Tuesday, 08 May 2018 00:00

Does a high sugar diet increase risk of dementia?

Currently there are approximately 850 000 people living with dementia in the United Kingdom, with that number set to rise to over 1 million by 2025. Statistics reveal that 1 in 6 people over the age of 80 suffer from dementia, but is their diet, and particularly a diet high in sugar to blame?

The short, summarised answer is: yes. Diet, lifestyle, exercise, sleep patterns and mental stimulation all play a hugely significant role in the onset or development of diseases such as dementia and Alzheimer’s as we age.

However, the good news is that this risk can be greatly mitigated if these factors are kept in-check and a healthy lifestyle balance is maintained. But let’s talk about diet, more specifically – sugar.

It’s an addictive substance, ingrained into our diets from a young age and almost impossible to avoid in most packaged foods of today. But how does a high sugar diet in the elderly contribute to the onset of dementia and what are the risks?

The risk of developing dementia due to a high sugar diet

Studies have linked diets high in unrefined carbohydrates and sugar very closely with the onset of dementia- in fact, the risk of developing the disease increases by a staggering 89% as you age. Unrefined carbohydrates are, essentially, a useless food item to the body as they are converted into sugars and unhealthy fats, which ultimately contribute to a person’s insulin resistance.

Elderly people with high insulin levels in the body are not only at risk of developing diseases such as dementia and Alzheimer’s, but other conditions including diabetes, heart disease and stroke.

High sugar diets and dementia

The link between dementia and high sugar diets was discovered in a 2005 study, where the disease was initially termed ‘’Type 3 diabetes’’. During the study, it was revealed that insulin is produced by the brain in order to protect and aid in the survival of brain cells. When insulin levels become too high in the body, a toxic protein called ADDL is produced. This protein actually removes insulin receptors from nerve cells, thereby lowering the insulin level of the brain and contributing to memory and cognitive decline, consistent with dementia and Alzheimer’s.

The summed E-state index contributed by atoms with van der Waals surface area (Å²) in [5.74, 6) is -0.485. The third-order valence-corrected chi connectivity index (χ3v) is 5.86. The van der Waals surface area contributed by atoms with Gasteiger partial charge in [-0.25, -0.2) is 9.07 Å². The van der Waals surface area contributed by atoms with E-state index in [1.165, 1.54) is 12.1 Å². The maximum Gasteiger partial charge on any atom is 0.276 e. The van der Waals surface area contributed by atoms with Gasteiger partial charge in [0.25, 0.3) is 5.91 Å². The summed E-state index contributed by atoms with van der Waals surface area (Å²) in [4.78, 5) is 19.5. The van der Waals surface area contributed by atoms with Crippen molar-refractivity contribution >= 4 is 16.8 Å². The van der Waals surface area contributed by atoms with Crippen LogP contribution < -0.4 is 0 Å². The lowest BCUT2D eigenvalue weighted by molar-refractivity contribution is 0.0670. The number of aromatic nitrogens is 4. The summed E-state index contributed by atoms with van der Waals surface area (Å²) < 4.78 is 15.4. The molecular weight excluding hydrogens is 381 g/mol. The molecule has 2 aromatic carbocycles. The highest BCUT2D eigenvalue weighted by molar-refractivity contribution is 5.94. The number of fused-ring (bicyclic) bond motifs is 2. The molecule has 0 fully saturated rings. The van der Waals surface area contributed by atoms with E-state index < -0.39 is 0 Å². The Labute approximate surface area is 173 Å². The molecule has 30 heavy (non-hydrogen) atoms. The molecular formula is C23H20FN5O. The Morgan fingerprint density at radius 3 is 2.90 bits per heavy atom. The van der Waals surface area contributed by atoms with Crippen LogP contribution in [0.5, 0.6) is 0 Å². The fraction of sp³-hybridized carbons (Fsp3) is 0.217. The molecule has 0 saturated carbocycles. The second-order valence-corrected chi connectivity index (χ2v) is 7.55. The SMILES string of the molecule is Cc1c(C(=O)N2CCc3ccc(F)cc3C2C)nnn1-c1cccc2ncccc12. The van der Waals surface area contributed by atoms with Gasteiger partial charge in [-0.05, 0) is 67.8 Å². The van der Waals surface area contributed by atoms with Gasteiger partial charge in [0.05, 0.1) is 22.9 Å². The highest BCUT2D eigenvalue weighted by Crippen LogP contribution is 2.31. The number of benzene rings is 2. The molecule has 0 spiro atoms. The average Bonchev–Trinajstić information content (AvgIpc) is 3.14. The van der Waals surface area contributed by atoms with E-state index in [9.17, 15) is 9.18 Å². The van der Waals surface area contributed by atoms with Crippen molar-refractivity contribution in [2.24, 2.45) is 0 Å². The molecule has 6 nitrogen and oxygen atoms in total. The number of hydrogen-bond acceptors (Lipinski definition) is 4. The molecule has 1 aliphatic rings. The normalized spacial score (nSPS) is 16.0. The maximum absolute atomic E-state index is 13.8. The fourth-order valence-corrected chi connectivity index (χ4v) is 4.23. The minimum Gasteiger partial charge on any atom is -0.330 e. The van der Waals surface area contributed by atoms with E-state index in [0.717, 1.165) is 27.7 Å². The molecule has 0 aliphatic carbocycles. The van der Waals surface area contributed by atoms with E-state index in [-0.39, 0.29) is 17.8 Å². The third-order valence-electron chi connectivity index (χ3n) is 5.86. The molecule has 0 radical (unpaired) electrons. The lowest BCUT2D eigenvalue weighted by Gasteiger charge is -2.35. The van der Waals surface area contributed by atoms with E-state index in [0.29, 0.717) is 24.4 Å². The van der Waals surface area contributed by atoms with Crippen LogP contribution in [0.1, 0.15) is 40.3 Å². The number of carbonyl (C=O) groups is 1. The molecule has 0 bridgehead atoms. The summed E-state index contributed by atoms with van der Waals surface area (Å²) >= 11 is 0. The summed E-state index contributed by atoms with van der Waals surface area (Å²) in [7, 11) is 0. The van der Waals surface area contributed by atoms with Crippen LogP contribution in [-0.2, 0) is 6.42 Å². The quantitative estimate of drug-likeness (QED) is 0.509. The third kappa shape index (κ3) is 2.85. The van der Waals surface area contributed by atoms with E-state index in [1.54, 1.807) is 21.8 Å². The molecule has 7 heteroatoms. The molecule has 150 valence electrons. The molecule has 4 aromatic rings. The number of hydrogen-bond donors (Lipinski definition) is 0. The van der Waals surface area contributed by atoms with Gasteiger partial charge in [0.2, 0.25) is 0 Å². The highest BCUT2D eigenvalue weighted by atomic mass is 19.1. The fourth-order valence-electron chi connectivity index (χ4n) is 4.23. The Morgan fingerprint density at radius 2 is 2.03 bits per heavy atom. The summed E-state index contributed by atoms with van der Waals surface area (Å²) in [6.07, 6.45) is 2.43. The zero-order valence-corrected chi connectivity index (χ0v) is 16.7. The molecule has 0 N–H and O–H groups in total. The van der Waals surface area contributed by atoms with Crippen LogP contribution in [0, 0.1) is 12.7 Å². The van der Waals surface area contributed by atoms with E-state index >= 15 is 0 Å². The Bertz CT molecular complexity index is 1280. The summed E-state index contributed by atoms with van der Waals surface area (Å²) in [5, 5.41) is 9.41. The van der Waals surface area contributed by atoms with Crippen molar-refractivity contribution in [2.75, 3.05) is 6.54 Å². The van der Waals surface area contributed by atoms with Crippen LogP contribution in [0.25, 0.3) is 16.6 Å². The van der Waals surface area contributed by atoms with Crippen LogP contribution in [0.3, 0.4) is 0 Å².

Reduced brain insulin can contribute to the degeneration of brain cells

During the study, 5 190 individuals and their blood sugar levels were tracked over a 10-year period. During this time, the higher a person’s sugar level became, the faster their rate of cognitive decline.

This goes to show that while low insulin levels in the body are a signal of good health, low insulin levels in the brain are the complete opposite. The study went on to prove that people with lower levels of insulin in the brain due to a high sugar diet, were likely to develop dementia or Alzheimer’s disease.

Ultimately, high blood glucose levels alter and damage the structure of the brain and its function – namely, the hippocampus. The more compromised its structure, the worse an individual’s memory and cognitive function will become as the hippocampus is responsible for semblance of information, storage of memories and organisation of speech and thoughts.

Preventative strategies to keep dementia at bay

While your diet plays a huge role in the potential onset of dementia as a senior, there are many other factors which can contribute to its development. As you or a loved one begins to age, try and implement these preventative strategies to ward off the onset of diseases such as dementia:

  • Eat healthy, whole foods – ideally organic and chemical free
  • Eat a diet high in healthy fats which help to protect the brain and its functioning
  • Optimise your omega-3 fat levels by taking supplements
  • Ensure your gut is performing at its optimum by taking a daily probiotic
  • Exercise daily –whether it’s a short walk, swim or yoga class
  • Take important supplements such as magnesium and vitamin E
  • Make sure you get enough vitamin D each day, whether through natural sunlight or a heat lamp
  • Optimise your sleep pattern – ensure you get a minimum of 7 hours each night
  • Keep your mind active and challenged each day

As the saying goes, prevention is always better than cure

There is plenty of research to prove that high sugar diets contribute to the onset of dementia, but if you implement the above strategies to your own or a loved one’s lifestyle, dementia does not have to become your fate.

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